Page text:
Liberal Leader Jon Gerrard called the policy "disturbing" and said it raises serious questions about whether the WRHA has been paying more than it should have for certain contracts or if they've accepted health products that aren't in Manitobans' best interests.

"I think we need to know more about what's happening," Gerrard said. "We've had a huge increase in health-care costs and it raises concerns that sometimes we've been paying more than we should have."

Health Minister Theresa Oswald said she doesn't object to accepting unrestricted funds from firms who want to be "good corporate citizens" and that the WRHA is a Canadian leader in its attempt to limit the relationships between doctors and medical suppliers by removing value-adds from the bidding process.

She said the WRHA's plans to force doctors to disclose any money or other benefits they've received from medical suppliers should eliminate the entrenched practice and increase accountability.

"It is ironic that the WRHA is vilified for trying to change a culture that has existed for so long, for trying to be transparent," Oswald said.

Arthur Schafer, University of Manitoba professor of ethics, said an easier way to eliminate conflict of interest is to get rid of a policy that allows the WRHA to accept gifts, period. He said there is no "free lunch" and doctors and the WRHA shouldn't be taking any gifts.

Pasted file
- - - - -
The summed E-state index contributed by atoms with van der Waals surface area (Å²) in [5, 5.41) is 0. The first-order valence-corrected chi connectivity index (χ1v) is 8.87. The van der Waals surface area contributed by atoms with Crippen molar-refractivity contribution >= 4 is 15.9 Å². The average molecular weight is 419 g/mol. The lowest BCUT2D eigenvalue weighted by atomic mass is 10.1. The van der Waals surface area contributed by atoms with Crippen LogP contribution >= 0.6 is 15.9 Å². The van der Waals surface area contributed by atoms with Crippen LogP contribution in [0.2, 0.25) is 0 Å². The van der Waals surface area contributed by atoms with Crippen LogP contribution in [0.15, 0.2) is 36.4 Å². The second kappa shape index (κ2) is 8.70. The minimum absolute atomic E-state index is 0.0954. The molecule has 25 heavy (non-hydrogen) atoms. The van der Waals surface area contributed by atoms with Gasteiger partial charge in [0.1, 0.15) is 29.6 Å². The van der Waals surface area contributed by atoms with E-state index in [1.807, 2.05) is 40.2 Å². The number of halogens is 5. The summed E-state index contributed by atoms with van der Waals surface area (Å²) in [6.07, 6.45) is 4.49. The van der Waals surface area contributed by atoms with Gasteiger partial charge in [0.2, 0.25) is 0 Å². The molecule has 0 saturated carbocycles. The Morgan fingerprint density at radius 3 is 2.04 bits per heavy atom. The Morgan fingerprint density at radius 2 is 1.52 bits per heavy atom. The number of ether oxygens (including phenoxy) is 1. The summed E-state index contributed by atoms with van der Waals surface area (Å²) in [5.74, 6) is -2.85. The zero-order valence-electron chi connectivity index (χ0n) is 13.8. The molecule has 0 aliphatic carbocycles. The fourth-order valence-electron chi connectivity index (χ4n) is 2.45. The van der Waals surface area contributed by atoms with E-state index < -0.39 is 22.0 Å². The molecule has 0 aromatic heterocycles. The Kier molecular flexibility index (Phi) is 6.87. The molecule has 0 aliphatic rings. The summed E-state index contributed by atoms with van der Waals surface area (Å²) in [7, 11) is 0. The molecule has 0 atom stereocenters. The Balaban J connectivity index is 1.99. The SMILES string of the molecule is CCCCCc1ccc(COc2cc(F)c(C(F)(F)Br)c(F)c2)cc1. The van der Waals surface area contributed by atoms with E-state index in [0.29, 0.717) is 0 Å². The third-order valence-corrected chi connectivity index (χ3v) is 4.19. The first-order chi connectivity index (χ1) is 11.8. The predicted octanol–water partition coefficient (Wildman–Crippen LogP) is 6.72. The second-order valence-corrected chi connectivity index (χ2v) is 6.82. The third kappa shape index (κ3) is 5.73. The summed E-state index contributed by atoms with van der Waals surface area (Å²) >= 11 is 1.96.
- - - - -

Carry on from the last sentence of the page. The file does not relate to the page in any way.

"The minister (Oswald) seems ignorant of the large body of evidence demonstrating that when drug companies fund hospitals and doctors they are buying influence," he said.

jen.skerritt@freepress.mb.ca

What we know:

The WRHA accepted more than $20 million in money, research and equipment from medical suppliers who won contracts since 2000. Documents show some of the money went toward the operating costs of hospital programs — like surgery and cardiology — and that some unrestricted funds went toward the corporate department.

What we don't know:

Which suppliers gave the WRHA money or other benefits;

What, specifically, the money was spent on;

Whether this practice influenced how contracts were awarded. WRHA officials say the practice has no influence on who wins a competitive bid since the envelope is opened after the contract is awarded. Critics allege there is a perception of impropriety and that the policy may corrupt the tender process.